Walking through vineyards and fynbos part 2: Bouchard Finlayson

Walking through vineyards and fynbos part 2: Bouchard Finlayson

On our recent trip to the Cape ..

Let’s get straight to it !!!   From the top of the ridge overlooking the vineyards of Bouchard Finlayson and Hemel en Aarde Valley in Hermanus, our walking trail continued ..


I was quite surprised at the amazing colours of the fynbos (natural vegetation in the Cape region) at the top of the ridge.  Most pockets of colour didn’t come out well in the longer distance photos .. to the naked eye it was very pretty!  I didn’t expect to see so much up there.  The estate has more than 260 plant species !! Fynbos:  indigenous natural vegetation characterized by 3 plant families – Ericacea, Proteacea and Restionacea.  The Cape Floral Kingdom, or fynbos, as it is commonly known, stretches from the west coast of the Cape Province, eastwards to Port Elizabeth and is the only place in the world where these families occur together.  Fynbos needs fire, ideally at 12-15 year intervals, in order to remove the plants which have become senescent and allow seeds to germinate and restore species diversity.”

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At the point, the boundary line of the estate, is a wetland which “interrupts the water flowing from Galpin kop in the neighbouring Fernkloof Nature Reserve.  The koppie gets its name from the renowned amateur botanist Thomas Galpin which is also the name of our signature wine – Galpin Peak Pinot Noir.”

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Have brightened this photo trying to get the colours … didn’t succeed very well 🙁

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Patches of alien Kikuyu grass and dense colony of Sour Fig suggests this spot was at one time a sheep kraal”

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Sour Fig …

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Beehives house the Cape Bee, unique in that of the several hundreds of bee species in the world, the workers, during a queen-less period, will lay eggs that can develop into workers, or even queens …

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Next we came across a protea plantation, established about 30 years ago by the previous owner to supply cut flowers for export.  “ It is now over-mature … and should be cleared and burnt to allow re-seeding to take place“.

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By this time was very hot and bright .. we started our descent down an old jeep track which was “badly sited and has led to soil erosion which is now being repaired.  Vegetation is being allowed to recover to the edge of the trail”  Descending is made easier by thick ropes strung between wooden poles  …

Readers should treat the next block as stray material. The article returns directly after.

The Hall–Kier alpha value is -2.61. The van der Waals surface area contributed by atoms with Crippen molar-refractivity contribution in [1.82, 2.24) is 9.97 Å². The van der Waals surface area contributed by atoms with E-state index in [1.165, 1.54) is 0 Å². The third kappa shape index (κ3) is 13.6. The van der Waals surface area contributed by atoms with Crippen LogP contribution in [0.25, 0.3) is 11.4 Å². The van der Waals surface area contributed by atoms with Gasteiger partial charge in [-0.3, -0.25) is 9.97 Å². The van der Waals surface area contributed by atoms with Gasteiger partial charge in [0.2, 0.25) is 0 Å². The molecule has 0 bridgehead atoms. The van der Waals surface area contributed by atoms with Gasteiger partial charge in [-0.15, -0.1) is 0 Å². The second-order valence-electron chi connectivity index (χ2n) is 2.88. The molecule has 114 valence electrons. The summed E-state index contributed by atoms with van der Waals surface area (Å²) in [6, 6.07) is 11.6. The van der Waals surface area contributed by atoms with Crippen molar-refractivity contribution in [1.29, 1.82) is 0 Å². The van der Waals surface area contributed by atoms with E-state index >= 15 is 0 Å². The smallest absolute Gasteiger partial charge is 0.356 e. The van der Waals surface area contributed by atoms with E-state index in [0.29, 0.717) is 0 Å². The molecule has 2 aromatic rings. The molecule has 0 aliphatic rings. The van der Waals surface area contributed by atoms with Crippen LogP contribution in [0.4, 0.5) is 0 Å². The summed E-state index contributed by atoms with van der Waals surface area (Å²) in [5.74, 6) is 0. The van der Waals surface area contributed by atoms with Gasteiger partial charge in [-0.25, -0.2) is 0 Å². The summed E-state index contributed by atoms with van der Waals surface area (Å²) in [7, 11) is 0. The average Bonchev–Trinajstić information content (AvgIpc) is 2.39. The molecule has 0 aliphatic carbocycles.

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From here we spotted the cyclists again, on the Wines2Whales Mountain Bike race  (see previous post).. zoomed in for a closer look

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I then spotted hang-gliders …. zoomed in for a closer look too 😉

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Very friendly lot !!!   ..  greeted us as they passed  ” good morning … hi …. hello there … have a nice day … lovely day to be walking … enjoying the beautiful weather? … enjoy your day …  🙂

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We passed an area “densely infested with aliens which has been used for the past 15 years as a research project under the management of University of Cape Town.  Various species of insects, mainly Australian in origin have been released to monitor the efficiency of biological control methods …. despite the success of these control methods, the impact of these alien trees has been such as to lead to 100% suppression of any indigenous plants”.

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On the right is a composting facility which utilizes chipped alien branch wood and residue from wine production …

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Continual stream of cyclists ..

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This is where we parted ways.   We chose to walk back through the vineyards …

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Galpin Peak (under cloud when hubby and I started our walk)  ..

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Watching the field workers working in rows I wondered what they were doing.  I discovered hooks on the poles which supporting wires are hooked into.  As the vines grow, so the wires need lifting.  I’m sure I’m correct in my assumption 😉

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Back to where we started from … the estate’s beautiful home and tasting room ..

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What a super day!!!   We didn’t do the wine tastings 🙁  on an empty stomach .. lunch was needed!!    We have done them, a few years ago and will return for tastings at Bouchard Finlayson Winery on our next visit to Hermanus

2 Replies to “Walking through vineyards and fynbos part 2: Bouchard Finlayson”

    1. Thank you mithriluna. The white flower is an on the many ‘everlasting’ .. Google it to find the botanical name but there seem to be a couple for similar looking plants, so to avoid confusion, I shall just stick with ‘everlasting’ 🙂 So called, they can withstand days without nutrients and are popularly used in dried flower arrangements without losing their bright colours

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